An increasing number of credit card providers, utility companies and financial institutions are offering the option to go paperless for statements and bills. Rather than receiving your information through the mail—as it has been done for years in the past—you can opt for exclusive electronic communications. But is this really the way you want to go?
Benefits of Going Paperless
The major selling point that billing companies use for electronic statements and bills is the benefit to the environment. By opting out of paper statements, you can save hundreds of trees and reduce the amount of waste in the environment. Since many people throw away their bills and statements as soon as they arrive, this cuts down on the outgoing residential trash.
Of course, this isn’t the real reason why corporations want you to go paperless. In reality, they are savings hundreds of thousands of dollars in postage costs by submitting your bills and statements electronically. This doesn’t mean that you should insist on paper statements to thumb your nose at The Man; it just means that the request is self-serving on both sides.
For you, the consumer, going paperless means that you have less mail in the box every afternoon, and can seriously limit the clutter that develops on your desk and the kitchen table. Some people have trouble filing important documents with any regularity, and if you opt for electronic bills and statements, you can simply relegate them to a file on your computer for easy retrieval.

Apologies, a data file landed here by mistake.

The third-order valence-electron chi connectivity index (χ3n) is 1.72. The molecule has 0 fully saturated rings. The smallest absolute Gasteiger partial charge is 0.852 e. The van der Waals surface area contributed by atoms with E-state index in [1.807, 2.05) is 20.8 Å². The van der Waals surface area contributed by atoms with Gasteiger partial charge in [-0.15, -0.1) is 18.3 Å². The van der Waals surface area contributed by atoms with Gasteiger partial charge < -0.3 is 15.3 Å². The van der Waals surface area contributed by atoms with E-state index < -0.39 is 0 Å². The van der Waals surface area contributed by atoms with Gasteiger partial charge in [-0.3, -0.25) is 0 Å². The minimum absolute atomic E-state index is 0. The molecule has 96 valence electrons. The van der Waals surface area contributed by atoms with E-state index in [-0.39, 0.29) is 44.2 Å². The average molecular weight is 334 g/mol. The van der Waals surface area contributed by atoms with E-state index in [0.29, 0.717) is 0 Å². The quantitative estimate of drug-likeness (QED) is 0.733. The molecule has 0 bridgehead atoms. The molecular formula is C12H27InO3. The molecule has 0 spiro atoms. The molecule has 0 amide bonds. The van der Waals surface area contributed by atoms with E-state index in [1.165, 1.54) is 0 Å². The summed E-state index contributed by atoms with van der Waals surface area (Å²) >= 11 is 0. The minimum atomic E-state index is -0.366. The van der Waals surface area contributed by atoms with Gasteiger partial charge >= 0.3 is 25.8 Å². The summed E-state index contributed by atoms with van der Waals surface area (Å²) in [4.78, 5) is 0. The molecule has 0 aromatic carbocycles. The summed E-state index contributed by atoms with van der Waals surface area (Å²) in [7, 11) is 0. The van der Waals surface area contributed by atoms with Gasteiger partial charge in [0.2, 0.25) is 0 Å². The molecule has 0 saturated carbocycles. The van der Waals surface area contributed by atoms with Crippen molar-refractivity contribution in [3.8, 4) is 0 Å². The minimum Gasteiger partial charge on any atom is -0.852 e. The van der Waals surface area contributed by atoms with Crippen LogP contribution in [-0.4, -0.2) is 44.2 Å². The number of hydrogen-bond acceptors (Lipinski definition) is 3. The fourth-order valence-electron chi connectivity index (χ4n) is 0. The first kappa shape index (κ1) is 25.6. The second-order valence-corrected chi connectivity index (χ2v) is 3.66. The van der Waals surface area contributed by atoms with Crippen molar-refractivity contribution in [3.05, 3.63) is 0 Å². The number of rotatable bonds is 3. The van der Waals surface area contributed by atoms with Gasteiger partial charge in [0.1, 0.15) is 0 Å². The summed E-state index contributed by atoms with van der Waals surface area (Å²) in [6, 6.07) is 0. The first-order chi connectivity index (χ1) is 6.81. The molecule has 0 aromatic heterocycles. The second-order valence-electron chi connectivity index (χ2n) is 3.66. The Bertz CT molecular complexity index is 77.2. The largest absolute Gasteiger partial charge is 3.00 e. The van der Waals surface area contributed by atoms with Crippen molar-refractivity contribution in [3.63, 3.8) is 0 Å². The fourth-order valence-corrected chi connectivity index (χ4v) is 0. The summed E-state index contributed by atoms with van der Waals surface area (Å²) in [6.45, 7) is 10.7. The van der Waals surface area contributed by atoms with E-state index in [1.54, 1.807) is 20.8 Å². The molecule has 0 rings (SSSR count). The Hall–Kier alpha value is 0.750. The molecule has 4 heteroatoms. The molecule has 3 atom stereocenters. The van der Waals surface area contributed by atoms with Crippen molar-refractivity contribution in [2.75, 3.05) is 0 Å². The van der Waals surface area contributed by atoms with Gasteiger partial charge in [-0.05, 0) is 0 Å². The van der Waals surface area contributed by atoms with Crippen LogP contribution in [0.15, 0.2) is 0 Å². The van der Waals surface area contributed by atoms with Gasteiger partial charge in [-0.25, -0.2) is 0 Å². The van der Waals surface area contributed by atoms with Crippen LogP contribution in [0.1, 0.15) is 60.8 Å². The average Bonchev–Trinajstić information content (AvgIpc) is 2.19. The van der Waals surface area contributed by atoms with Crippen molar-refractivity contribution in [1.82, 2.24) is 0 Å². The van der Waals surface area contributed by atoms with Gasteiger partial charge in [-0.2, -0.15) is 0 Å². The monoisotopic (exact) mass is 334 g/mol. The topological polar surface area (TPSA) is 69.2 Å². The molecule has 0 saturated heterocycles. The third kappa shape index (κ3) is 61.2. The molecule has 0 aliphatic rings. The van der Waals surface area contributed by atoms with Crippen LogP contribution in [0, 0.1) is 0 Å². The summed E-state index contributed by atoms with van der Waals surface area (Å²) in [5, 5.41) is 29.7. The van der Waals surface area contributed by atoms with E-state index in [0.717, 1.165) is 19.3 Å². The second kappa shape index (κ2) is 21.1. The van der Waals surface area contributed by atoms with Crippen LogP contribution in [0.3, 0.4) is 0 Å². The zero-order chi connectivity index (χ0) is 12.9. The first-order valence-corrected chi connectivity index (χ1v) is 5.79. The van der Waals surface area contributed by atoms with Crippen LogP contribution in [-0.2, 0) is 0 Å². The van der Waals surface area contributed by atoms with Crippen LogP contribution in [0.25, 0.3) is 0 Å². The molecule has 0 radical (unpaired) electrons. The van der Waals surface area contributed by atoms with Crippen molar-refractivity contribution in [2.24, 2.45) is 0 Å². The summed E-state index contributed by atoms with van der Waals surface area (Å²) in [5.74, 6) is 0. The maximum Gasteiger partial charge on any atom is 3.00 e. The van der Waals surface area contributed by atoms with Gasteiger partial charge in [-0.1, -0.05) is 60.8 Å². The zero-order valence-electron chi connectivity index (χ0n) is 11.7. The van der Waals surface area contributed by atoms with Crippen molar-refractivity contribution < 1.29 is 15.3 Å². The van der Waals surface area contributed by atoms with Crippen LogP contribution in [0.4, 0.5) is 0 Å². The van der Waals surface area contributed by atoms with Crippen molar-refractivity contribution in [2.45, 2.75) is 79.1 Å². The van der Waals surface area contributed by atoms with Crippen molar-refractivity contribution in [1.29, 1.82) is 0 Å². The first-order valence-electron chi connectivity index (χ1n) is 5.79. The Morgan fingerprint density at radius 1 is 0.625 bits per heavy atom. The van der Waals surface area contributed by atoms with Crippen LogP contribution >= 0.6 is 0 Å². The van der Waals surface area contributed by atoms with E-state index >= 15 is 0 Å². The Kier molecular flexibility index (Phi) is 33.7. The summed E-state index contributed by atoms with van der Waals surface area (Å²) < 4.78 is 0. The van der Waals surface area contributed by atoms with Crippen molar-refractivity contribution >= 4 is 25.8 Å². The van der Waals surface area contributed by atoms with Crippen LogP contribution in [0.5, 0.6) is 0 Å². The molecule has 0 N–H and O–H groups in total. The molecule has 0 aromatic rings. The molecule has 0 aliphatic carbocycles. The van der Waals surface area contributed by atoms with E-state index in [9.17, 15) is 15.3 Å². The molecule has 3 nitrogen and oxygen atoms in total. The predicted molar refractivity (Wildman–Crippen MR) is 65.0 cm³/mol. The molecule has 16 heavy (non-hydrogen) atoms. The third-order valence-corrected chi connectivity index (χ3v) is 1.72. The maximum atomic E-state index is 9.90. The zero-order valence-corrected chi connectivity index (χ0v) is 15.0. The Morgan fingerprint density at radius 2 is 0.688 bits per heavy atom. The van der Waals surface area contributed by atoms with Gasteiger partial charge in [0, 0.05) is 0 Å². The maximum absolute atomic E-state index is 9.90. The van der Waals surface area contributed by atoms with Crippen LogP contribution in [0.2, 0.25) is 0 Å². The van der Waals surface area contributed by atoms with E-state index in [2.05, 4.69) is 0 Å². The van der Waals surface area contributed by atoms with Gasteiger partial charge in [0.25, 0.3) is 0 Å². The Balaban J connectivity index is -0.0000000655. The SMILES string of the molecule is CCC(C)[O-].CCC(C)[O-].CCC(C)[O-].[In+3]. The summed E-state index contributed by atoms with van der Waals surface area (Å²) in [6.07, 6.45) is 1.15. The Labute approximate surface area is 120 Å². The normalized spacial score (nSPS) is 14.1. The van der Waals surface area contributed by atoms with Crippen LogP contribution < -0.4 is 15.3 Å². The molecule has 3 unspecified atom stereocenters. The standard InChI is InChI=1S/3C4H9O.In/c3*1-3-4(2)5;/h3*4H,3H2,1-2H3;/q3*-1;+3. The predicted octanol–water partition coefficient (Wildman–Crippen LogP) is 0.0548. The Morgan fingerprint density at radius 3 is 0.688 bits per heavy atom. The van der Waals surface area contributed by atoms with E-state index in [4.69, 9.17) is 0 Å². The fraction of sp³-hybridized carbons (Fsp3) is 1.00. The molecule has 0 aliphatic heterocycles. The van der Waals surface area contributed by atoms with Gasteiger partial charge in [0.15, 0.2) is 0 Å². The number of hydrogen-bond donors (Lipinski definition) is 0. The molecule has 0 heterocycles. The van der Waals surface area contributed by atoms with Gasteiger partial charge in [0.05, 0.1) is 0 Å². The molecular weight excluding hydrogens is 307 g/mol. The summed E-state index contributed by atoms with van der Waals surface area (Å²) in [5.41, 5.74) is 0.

Pitfalls of Going Paperless
Unfortunately, however, it is not all sunshine and roses for the electronic age. There are several ways in which going paperless can actually harm you as a consumer, and put you on the track toward debt and financial loss.
For one thing, when you receive bills and statements electronically, there is always the opportunity for mis-directed mail. If bills are automatically miscategorized by your spam filter, you could go several months before discovering an unpaid bill. If your mailbox is full, the document will likewise be lost in cyberspace, which can wreak havoc on your finances.
Furthermore, going paperless means limited access to financial documents. Some companies archive bills and statements for six months or a year, but after that, you might not be able to retrieve old documents. Some credit card companies and banks will send you old statements for a fee (up to $5), which can cost you more money out of pocket.
Should You Go Paperless?
Think about your own personal preferences when it comes to handling bills and statements. Do you meticulously file them in your cabinet at home and clean them out every two years? Do you prefer to read things on paper rather than on the computer. If so, going paperless probably isn’t the best course of action for you.
Others, however, prefer to keep all documents stored on their computers, and would rather run a quick document search to find what they need than fish through piles of old paperwork. This is especially true for the younger generation, which is composed of people who grew up with computers. They are comfortable with the conveniences and pitfalls they offer.
If you decide that you’d rather receive bills and statements electronically, make sure you store them on your hard drive or a flash drive to avoid automatic deletion from your Internet account. It’s also a good idea to print hard copies of important documents that you might need to reference later.